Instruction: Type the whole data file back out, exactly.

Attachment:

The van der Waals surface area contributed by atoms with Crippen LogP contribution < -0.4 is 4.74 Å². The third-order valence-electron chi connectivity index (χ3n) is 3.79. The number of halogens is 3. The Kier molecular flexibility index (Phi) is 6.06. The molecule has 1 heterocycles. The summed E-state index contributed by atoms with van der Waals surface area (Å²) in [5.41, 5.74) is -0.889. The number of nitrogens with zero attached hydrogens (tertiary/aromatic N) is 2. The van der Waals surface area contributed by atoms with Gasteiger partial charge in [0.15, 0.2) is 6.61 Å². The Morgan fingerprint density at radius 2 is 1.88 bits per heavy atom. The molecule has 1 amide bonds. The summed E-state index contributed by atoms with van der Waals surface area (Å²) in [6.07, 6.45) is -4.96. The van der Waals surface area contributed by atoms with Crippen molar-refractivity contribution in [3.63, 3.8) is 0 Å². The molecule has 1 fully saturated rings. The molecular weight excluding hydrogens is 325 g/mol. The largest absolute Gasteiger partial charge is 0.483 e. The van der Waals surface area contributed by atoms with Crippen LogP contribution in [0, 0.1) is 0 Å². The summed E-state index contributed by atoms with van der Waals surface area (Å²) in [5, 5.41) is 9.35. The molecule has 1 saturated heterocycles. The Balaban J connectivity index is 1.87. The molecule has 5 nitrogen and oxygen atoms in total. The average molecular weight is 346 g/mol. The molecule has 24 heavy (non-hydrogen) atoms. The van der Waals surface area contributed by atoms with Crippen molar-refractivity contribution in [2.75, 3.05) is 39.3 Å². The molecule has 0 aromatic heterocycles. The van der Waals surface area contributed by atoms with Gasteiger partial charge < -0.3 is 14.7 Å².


The van der Waals surface area contributed by atoms with Crippen LogP contribution < -0.4 is 4.74 Å². The third-order valence-electron chi connectivity index (χ3n) is 3.79. The number of halogens is 3. The Kier molecular flexibility index (Phi) is 6.06. The molecule has 1 heterocycles. The summed E-state index contributed by atoms with van der Waals surface area (Å²) in [5.41, 5.74) is -0.889. The number of nitrogens with zero attached hydrogens (tertiary/aromatic N) is 2. The van der Waals surface area contributed by atoms with Gasteiger partial charge in [0.15, 0.2) is 6.61 Å². The Morgan fingerprint density at radius 2 is 1.88 bits per heavy atom. The molecule has 1 amide bonds. The summed E-state index contributed by atoms with van der Waals surface area (Å²) in [6.07, 6.45) is -4.96. The van der Waals surface area contributed by atoms with Crippen molar-refractivity contribution in [3.63, 3.8) is 0 Å². The molecule has 1 fully saturated rings. The molecular weight excluding hydrogens is 325 g/mol. The largest absolute Gasteiger partial charge is 0.483 e. The van der Waals surface area contributed by atoms with Crippen LogP contribution in [0, 0.1) is 0 Å². The summed E-state index contributed by atoms with van der Waals surface area (Å²) in [5, 5.41) is 9.35. The molecule has 1 saturated heterocycles. The Balaban J connectivity index is 1.87. The molecule has 5 nitrogen and oxygen atoms in total. The average molecular weight is 346 g/mol. The molecule has 24 heavy (non-hydrogen) atoms. The van der Waals surface area contributed by atoms with Crippen molar-refractivity contribution in [2.75, 3.05) is 39.3 Å². The molecule has 0 aromatic heterocycles. The van der Waals surface area contributed by atoms with Gasteiger partial charge < -0.3 is 14.7 Å².